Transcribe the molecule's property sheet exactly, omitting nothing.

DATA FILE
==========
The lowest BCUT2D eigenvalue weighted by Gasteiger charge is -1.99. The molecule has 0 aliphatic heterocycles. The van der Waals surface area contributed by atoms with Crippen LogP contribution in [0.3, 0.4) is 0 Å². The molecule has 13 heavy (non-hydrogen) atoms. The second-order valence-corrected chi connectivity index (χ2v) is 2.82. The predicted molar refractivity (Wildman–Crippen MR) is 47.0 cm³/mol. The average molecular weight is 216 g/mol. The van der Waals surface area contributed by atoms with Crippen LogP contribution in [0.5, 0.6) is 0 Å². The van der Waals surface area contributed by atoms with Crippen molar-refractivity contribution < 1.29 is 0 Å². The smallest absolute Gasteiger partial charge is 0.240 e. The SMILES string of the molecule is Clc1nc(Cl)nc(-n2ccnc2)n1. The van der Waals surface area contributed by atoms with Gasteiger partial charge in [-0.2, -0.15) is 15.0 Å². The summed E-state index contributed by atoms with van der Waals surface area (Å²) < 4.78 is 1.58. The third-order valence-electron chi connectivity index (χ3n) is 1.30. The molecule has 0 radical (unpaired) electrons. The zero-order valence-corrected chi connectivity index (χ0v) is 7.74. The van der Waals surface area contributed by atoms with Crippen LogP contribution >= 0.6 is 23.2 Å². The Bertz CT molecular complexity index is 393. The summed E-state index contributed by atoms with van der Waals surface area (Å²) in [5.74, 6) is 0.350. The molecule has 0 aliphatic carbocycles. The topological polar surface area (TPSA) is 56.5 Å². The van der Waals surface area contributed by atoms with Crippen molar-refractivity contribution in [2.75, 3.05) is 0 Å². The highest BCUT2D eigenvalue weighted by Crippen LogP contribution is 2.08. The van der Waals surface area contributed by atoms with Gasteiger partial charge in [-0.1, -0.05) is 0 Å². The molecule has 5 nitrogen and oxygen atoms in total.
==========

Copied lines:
The lowest BCUT2D eigenvalue weighted by Gasteiger charge is -1.99. The molecule has 0 aliphatic heterocycles. The van der Waals surface area contributed by atoms with Crippen LogP contribution in [0.3, 0.4) is 0 Å². The molecule has 13 heavy (non-hydrogen) atoms. The second-order valence-corrected chi connectivity index (χ2v) is 2.82. The predicted molar refractivity (Wildman–Crippen MR) is 47.0 cm³/mol. The average molecular weight is 216 g/mol. The van der Waals surface area contributed by atoms with Crippen LogP contribution in [0.5, 0.6) is 0 Å². The van der Waals surface area contributed by atoms with Crippen molar-refractivity contribution < 1.29 is 0 Å². The smallest absolute Gasteiger partial charge is 0.240 e. The SMILES string of the molecule is Clc1nc(Cl)nc(-n2ccnc2)n1. The van der Waals surface area contributed by atoms with Gasteiger partial charge in [-0.2, -0.15) is 15.0 Å². The summed E-state index contributed by atoms with van der Waals surface area (Å²) < 4.78 is 1.58. The third-order valence-electron chi connectivity index (χ3n) is 1.30. The molecule has 0 radical (unpaired) electrons. The zero-order valence-corrected chi connectivity index (χ0v) is 7.74. The van der Waals surface area contributed by atoms with Crippen LogP contribution >= 0.6 is 23.2 Å². The Bertz CT molecular complexity index is 393. The summed E-state index contributed by atoms with van der Waals surface area (Å²) in [5.74, 6) is 0.350. The molecule has 0 aliphatic carbocycles. The topological polar surface area (TPSA) is 56.5 Å². The van der Waals surface area contributed by atoms with Crippen molar-refractivity contribution in [2.75, 3.05) is 0 Å². The highest BCUT2D eigenvalue weighted by Crippen LogP contribution is 2.08. The van der Waals surface area contributed by atoms with Gasteiger partial charge in [-0.1, -0.05) is 0 Å². The molecule has 5 nitrogen and oxygen atoms in total.